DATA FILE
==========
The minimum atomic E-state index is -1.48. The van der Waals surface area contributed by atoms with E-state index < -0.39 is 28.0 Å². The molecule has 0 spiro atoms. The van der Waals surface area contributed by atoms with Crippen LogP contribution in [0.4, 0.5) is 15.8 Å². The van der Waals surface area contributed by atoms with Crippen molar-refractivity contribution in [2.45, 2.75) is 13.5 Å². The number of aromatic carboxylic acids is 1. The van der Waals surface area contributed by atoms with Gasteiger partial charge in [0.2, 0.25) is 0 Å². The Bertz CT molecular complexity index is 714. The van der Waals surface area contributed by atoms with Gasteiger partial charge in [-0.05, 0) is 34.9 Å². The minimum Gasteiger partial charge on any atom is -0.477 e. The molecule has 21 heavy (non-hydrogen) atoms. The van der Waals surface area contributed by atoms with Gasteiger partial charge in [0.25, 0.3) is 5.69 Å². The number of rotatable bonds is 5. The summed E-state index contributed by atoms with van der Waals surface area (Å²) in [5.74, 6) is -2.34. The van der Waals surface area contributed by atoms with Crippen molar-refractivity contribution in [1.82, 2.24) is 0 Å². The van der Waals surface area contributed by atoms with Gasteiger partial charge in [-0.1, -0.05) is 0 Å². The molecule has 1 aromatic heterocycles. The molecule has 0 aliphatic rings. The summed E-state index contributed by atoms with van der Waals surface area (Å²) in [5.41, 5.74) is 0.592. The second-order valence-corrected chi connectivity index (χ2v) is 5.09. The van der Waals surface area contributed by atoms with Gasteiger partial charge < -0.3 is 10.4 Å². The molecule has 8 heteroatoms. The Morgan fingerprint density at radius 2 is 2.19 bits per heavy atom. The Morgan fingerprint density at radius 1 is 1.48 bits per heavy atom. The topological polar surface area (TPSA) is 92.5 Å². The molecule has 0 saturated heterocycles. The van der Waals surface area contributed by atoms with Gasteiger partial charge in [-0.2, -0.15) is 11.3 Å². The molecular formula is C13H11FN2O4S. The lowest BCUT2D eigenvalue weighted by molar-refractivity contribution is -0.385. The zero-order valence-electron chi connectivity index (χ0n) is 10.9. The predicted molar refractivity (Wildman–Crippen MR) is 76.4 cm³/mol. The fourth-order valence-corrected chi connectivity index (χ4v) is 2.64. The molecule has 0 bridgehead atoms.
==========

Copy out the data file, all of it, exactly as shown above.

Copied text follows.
The minimum atomic E-state index is -1.48. The van der Waals surface area contributed by atoms with E-state index < -0.39 is 28.0 Å². The molecule has 0 spiro atoms. The van der Waals surface area contributed by atoms with Crippen LogP contribution in [0.4, 0.5) is 15.8 Å². The van der Waals surface area contributed by atoms with Crippen molar-refractivity contribution in [2.45, 2.75) is 13.5 Å². The number of aromatic carboxylic acids is 1. The van der Waals surface area contributed by atoms with Gasteiger partial charge in [0.2, 0.25) is 0 Å². The Bertz CT molecular complexity index is 714. The van der Waals surface area contributed by atoms with Gasteiger partial charge in [-0.05, 0) is 34.9 Å². The minimum Gasteiger partial charge on any atom is -0.477 e. The molecule has 21 heavy (non-hydrogen) atoms. The van der Waals surface area contributed by atoms with Gasteiger partial charge in [0.25, 0.3) is 5.69 Å². The number of rotatable bonds is 5. The summed E-state index contributed by atoms with van der Waals surface area (Å²) in [5.74, 6) is -2.34. The van der Waals surface area contributed by atoms with Crippen molar-refractivity contribution in [1.82, 2.24) is 0 Å². The van der Waals surface area contributed by atoms with Gasteiger partial charge in [-0.1, -0.05) is 0 Å². The molecule has 1 aromatic heterocycles. The molecule has 0 aliphatic rings. The summed E-state index contributed by atoms with van der Waals surface area (Å²) in [5.41, 5.74) is 0.592. The second-order valence-corrected chi connectivity index (χ2v) is 5.09. The van der Waals surface area contributed by atoms with Gasteiger partial charge < -0.3 is 10.4 Å². The molecule has 8 heteroatoms. The Morgan fingerprint density at radius 2 is 2.19 bits per heavy atom. The Morgan fingerprint density at radius 1 is 1.48 bits per heavy atom. The topological polar surface area (TPSA) is 92.5 Å². The molecule has 0 saturated heterocycles. The van der Waals surface area contributed by atoms with Gasteiger partial charge in [-0.2, -0.15) is 11.3 Å². The molecular formula is C13H11FN2O4S. The lowest BCUT2D eigenvalue weighted by molar-refractivity contribution is -0.385. The zero-order valence-electron chi connectivity index (χ0n) is 10.9. The predicted molar refractivity (Wildman–Crippen MR) is 76.4 cm³/mol. The fourth-order valence-corrected chi connectivity index (χ4v) is 2.64. The molecule has 0 bridgehead atoms.